Filmmakers Kundan Shah and Saeed Mirza as well as author Arundhati Roy were among two dozen artists who returned their national awards on Thursday, joining a snowballing anti-intolerance campaign with members of the intelligentsia accusing the BJP-led government of stoking religious tensions and muzzling criticism.
The development came against the backdrop of a swirling debate over rising intolerance in the country after the mob lynching of a Muslim man in Uttar Pradesh over cow-killing rumours and violent attacks on rationalists.
Roy, who won the Booker for “The God of Small Things”, announced in a column for the Indian Express that she was returning her 1989 National Award for Best Screenplay for the film “In Which Annie Gives It Those Ones”, saying she was proud to be part of what artists and intellectuals had started.
“I am very pleased to have found a National Award that I can return, because it allows me to be a part of a political movement by writers, filmmakers and academics who have risen up against ideological viciousness and an assault on our collective IQ that will tear us apart and bury us deep if we do not stand up to it,” she wrote.
Rival parties and activists have criticised Prime Minister Narendra Modi for not making reassuring statements as they accuse the BJP and its fringe groups of fanning communal passions for political benefit while promoting conformists and gagging dissenters.
The ruling party struck back, terming the campaign politically-motivated and an attempt to “derail the development momentum” created by the Modi government, even as a group of writers, academicians and artists came out in its support.
“Are we unwise that we will ourselves destroy our mission of development?” Union minister Venkaiah Naidu said in the presence of BJP chief Amit Shah at a press conference in the Capital, as the party released a compilation of articles that defended the government and questioned the protesters.
In the past two months, over 50 writers and filmmakers have returned top government awards and prominent scientists have signed petitions against rising communal polarisation and attacks on free speech.
Several Union ministers have hit the headlines over their remarks, including VK Singh, who allegedly compared the killing of two Dalit children in Faridabad to dogs being attacked with stones. This week, some BJP leaders also hit out at actor Shah Rukh Khan for his comments on intolerance and likened him to a Pakistani agent, drawing widespread flak.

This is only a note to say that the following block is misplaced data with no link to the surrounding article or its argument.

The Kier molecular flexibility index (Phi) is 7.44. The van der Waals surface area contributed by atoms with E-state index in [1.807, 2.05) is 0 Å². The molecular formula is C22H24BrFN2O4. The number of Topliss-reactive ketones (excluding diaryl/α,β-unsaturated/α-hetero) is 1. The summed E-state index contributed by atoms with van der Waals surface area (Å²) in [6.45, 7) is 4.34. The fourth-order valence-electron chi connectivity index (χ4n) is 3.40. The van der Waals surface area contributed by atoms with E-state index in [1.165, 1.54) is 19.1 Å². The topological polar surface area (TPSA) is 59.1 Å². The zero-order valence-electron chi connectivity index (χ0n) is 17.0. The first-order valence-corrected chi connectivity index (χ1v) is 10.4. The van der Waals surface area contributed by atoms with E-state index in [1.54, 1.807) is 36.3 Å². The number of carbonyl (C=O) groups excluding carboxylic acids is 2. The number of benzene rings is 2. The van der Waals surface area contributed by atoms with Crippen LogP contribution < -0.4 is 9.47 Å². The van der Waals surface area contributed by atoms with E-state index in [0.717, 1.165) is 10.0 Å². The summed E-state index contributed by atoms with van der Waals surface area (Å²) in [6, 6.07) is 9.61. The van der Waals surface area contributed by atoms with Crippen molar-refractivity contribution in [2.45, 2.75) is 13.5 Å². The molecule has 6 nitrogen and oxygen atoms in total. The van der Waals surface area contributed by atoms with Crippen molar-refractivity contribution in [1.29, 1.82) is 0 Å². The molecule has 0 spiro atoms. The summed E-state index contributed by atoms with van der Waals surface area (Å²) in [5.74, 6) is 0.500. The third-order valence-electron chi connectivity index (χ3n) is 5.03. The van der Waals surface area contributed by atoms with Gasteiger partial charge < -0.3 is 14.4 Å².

Kundan Shah, who won his award for the cult classic “Jaane Bhi Do Yaaro”, said his decision was sad but necessary to protest against the appointment of actor Gajendra Chauhan, considered close to the RSS, as the chairman of the FTII, India’s premier film school.
“Is Gajendra Chauhan the right choice? This appointment is an insult to our intelligence and standing by this choice is kind of a slap on the thinking populace of this country,” he said. “This is not a protest against BJP only— we’ve protested through our work against the Congress government too.”
Mirza, a former chairman of the FTII and known for his films like “Albert Pinto Ko Gussa Kyoon Aata Hai” and the TV show “Nukkad”, said a protest started by the institute’s students had become bigger as a movement against “intolerance, divisiveness and hate”.
More than a hundred students of the Film and Television Institute of India (FTII) supported by several leading names from the entertainment industry have been protesting against Chauhan’s selection, saying he lacks the “stature and vision” to head the school and has been appointed because of his political leanings.
Last week, Khosla Ka Ghosla director Dibakar Banerjee and 11 other filmmakers returned their national awards in support of the FTII students and protesting against mounting intolerance.
However, Indian Council for Cultural Relations president Lokesh Chandra, author S L Bhyrappa and scholar Kapil Kapoor were among 36 intellectuals who lent their support to the BJP-led government in a statement on Thursday while panning the protesters.
“India has witnessed a curious spectacle these last few weeks. A section of the nation’s intelligentsia has expressed outrage at a perceived mounting intolerance in society. In the forefront are the usual pallbearers of Indic civilization - Congressmen of various hues, Marxists, Leninists, even a handful of Maoists,” they said. “All in all, the protests are much ado about the declining clout of a pampered section.”
(With inputs from HT Correspondent in New Delhi)